• \epsilon is a vector of IID random error terms with mean E(\epsilon)=0 and variance \operatorname{var}(\epsilon)=R
  • X and Z are matrices of regressors relating the observations y to β and u


Henderson's "mixed model equations" (MME) are:[2][4][citation needed]

\begin{pmatrix}  X'R^{-1}X & X'R^{-1}Z \\ Z'R^{-1}X & Z'R^{-1}Z + G^{-1} 
\end{pmatrix}\begin{pmatrix}  \tilde{\beta} \\ \tilde{u}
\end{pmatrix}=\begin{pmatrix} X'R^{-1}y  \\ Z'R^{-1}y

The solutions to the MME, \textstyle\tilde{\beta} and \textstyle\tilde{u} are best linear unbiased estimates (BLUE) and predictors for β and u, respectively. This is a consequence of the Gauss-Markov theorem when the conditional variance of the outcome is not scalable to the identity matrix. When the conditional variance is known, then the inverse variance weighted least squares estimate is BLUE. However, the conditional variance is rarely, if ever, known. So it is desirable to jointly estimate the variance and weighted parameter estimates when solving MMEs.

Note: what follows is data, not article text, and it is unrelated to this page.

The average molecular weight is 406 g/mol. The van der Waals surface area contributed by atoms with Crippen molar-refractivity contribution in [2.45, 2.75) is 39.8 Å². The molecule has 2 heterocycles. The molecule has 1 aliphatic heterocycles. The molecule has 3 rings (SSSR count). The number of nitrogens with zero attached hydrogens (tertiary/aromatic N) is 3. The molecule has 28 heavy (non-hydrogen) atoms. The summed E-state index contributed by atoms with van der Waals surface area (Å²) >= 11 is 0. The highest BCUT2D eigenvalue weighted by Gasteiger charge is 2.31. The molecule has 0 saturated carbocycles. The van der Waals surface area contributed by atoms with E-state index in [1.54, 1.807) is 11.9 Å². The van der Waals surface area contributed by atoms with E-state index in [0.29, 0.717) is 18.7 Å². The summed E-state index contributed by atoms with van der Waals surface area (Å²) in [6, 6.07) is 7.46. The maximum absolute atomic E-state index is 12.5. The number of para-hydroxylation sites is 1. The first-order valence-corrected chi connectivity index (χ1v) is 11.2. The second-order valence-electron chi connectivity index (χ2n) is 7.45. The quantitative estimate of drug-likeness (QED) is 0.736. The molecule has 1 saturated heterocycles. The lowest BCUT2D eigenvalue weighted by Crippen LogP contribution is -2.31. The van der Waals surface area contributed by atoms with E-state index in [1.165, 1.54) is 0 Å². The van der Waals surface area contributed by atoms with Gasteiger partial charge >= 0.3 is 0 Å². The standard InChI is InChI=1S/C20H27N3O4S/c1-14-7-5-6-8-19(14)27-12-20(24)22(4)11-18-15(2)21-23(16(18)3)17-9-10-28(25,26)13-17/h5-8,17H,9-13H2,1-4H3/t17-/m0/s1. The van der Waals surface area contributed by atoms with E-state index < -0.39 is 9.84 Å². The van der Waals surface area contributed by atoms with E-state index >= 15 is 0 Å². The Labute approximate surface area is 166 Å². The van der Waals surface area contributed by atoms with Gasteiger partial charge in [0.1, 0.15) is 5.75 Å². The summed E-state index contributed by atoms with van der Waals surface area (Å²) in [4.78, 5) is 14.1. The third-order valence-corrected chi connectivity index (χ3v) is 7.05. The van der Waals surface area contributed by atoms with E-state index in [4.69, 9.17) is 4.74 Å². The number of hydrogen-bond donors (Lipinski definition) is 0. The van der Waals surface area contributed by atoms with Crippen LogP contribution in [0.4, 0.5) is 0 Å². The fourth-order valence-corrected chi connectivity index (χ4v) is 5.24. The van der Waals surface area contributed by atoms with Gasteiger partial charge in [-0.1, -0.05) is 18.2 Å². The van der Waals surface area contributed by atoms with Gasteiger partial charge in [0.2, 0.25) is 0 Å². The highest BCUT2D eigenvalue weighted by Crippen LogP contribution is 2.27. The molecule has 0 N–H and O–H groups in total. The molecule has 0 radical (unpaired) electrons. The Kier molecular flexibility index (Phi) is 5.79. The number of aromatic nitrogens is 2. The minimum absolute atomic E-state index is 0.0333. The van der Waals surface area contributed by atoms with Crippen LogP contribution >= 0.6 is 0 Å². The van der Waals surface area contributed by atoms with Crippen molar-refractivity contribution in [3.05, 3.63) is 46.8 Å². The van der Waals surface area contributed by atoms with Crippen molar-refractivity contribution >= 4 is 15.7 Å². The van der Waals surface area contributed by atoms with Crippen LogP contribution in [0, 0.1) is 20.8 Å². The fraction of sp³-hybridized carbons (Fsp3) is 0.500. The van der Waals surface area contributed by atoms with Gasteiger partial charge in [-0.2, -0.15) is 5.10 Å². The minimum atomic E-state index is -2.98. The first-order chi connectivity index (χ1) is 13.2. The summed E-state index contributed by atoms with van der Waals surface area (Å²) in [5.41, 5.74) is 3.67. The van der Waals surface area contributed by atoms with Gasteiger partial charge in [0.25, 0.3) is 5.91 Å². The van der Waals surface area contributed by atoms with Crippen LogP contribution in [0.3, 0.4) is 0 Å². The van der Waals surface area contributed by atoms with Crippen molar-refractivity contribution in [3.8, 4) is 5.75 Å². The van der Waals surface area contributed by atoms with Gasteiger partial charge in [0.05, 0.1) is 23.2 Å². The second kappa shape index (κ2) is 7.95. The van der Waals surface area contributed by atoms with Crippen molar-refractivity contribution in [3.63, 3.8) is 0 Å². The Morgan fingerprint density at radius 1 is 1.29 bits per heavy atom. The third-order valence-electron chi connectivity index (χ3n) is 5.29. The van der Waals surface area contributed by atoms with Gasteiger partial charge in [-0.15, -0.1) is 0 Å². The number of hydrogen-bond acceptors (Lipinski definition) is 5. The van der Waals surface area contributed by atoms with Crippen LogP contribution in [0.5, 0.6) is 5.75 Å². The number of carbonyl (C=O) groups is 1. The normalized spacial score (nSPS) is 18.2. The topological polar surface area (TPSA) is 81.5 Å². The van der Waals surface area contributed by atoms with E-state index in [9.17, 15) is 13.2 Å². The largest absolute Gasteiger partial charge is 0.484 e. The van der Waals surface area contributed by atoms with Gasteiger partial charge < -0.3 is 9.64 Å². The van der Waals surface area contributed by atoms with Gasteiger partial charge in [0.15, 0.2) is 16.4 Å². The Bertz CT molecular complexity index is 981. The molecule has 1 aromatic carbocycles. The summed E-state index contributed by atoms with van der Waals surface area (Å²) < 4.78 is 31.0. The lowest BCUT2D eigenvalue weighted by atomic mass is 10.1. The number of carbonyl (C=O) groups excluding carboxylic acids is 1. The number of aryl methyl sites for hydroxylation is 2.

One method used to fit such mixed models is that of the EM algorithm[6] where the variance components are treated as unobserved nuisance parameters in the joint likelihood. Currently, this is the implemented method for the major statistical software packages R (lme in the nlme library) and SAS (proc mixed). The solution to the mixed model equations is a maximum likelihood estimate when the distribution of the errors is normal. [7]

See also